“As the materials of construction for hydrogen applications will need to withstand extreme temperatures and be able to perform very well under various conditions, it will be rare to see something like carbon steel used for these applications,” stated Moreland. “Steels with a high carbon content are not suitable for this medium, because the hydrogen atoms allow it to become brittle with the components thereby losing their strength. The higher technologies materials, such as duplex and Inconel, will likely be the materials of choice. When choosing the materials, it will also be important to attempt to use as many like materials as possible for the various parts of the application,” he continued. “Additionally, triple offset valves, for example, have an elliptical design. The seat configuration from top to bottom is one dimension, while side to side are another; however, utilizing a full circular design, such as achieved in a quadruple (four)-offset valve, permits for the dimensions to be uniform on the disc including thickness. This circular design allows for an energized O-ring technology to be used. As two different materials can allow for a better seal with lower friction. Inconel can be considered for the O-rings and sealing surface for instance. However, Inconel does not expand and contract at the same rate as stainless steel, which could lead to issues with performance if disc & body materials differ from the sealing mechanisms. Materials used should be as like as possible, so the expansion and contraction are uniform. This leads to additional technology in the disc to shaft connections which permit enough free movement as to allow the seal to shift into place without issue when expanding or contracting differently then the body/disc – thus providing for the tighter shutoff in long term usage (high cycles)”.
With a progressive focus on mitigating emissions and producing cleaner energy, valve manufacturers will also strive to provide a zero leakage, bubble tight valves in metal seated applications. “Elastomers can provide that zero-leakage seal in higher than cryogenic temperatures and pressures, but often do not last, or melt away with heat. So, what we will be looking for in metal-to-metal applications, is a metal seal to allow for lower temperatures and lower pressures,” explained Moreland. “Ultimately, severe service applications and zero leakage valves will become much harder to qualify as we transition to cleaner energies.”
The valve market will change as the types of commonly produced medias change with them. In hydrogen applications, Moreland indicated that traditional gate valves may become less useful, or even obsolete. “Gate valves will not likely be a major player in the hydrogen market because they inherently leak. They meet traditional allowable leakage rates based on current applications, and that is what the standards are built on. With hydrogen this allowable leakage rate will need to be close to nil. My belief is that this will eliminate a lot of gate valves for this type of application.”
Offshore fields might also be more focused on greener fuels, such as hydrogen, that will allow for lower pressure piping systems. “It is a huge industry, and many people rely on it for their living. But at some point, they are going to transition out of that, and towards new technologies. That will be pushed not just by the U.S., but globally. There are many traditional oil & gas companies which are looking to transcend aging offshore facilities to convert wind power into hydrogen, then pump the hydrogen back to shore using existing petroleum pipelines and terminals.”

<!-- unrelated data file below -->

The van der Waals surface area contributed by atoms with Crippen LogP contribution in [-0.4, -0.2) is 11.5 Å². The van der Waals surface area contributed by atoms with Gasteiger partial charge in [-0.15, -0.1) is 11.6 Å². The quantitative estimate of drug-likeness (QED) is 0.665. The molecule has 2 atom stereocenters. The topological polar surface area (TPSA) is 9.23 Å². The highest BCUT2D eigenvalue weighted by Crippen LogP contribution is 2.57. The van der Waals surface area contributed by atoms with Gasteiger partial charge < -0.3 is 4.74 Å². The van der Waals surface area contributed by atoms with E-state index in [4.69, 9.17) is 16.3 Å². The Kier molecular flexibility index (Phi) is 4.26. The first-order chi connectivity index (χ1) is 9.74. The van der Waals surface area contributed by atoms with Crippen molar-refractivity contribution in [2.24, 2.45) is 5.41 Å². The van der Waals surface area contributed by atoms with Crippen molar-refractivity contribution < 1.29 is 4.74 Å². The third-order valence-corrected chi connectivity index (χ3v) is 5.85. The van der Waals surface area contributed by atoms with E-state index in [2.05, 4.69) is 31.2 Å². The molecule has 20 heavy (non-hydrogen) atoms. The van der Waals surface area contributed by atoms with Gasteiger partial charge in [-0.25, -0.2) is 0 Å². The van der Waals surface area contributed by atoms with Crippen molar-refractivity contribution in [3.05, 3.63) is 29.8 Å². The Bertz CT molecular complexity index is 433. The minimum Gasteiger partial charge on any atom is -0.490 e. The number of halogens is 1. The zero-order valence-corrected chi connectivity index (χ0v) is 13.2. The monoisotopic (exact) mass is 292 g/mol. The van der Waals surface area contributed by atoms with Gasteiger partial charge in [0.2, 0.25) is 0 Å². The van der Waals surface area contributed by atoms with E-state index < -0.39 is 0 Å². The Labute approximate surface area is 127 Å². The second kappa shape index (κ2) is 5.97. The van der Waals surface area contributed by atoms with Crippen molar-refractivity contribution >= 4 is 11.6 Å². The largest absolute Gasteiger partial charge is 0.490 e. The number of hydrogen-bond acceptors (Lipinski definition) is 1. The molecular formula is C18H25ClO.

According to Moreland, new standards will be released with testing requirements for a number of industry applications. “We are currently on the forefront of a number of new/revised regulations and standards. Once the industry starts using hydrogen, there will be many opportunities to grow and expand within this industry. I believe, for example, that the transportation market will simultaneously shift and grow,” he stated. “Fueling stations will become more prevalent and companies will likely begin to compete more aggressively for the position as leaders of new technologies. Everyone wants to have the newest plan or come out with a CO2 capture facility, it is a great selling point to green conscience consumers.”
As many major companies are looking to invest in cleaner technologies, while maintaining their previously established facilities, there will be a unique mix of oil and gas, refining, and LNG production with greener technologies. “There is a lot going on in the industrial sector, both in the United States as well as globally. While a large focus is on hydrogen, as it is a new subcategory of energy, oil is still here to stay. I think it will be very interesting to see how companies establish a balance between the two as time progresses.”
Moreland believes that the transition towards hydrogen will take full effect over the next five to six years. “Many companies are gearing up for it now. Our company, for instance, is working on creating new testing for hydrogen applications in cooperation with renowned American testing group, Yarmouth Research. Hydrogen will grow quickly, and oil and gas will be downsizing as the main focus for major IOC’s by an estimated 40% accordingly. Ultimately hydrogen will be the biggest new thing coming; it will be beneficial for valve professionals to be prepared for this transition.”
1. Fuel Cells Works. Retrieved at: https://fuelcellsworks. com/news/hydrogen-to-replace-gas-pipelines-across-new-zealand-by-2050/
2. Hydrogen Tools. Retrieved at: https://h2tools.org/bestpractices/hydrogen-applications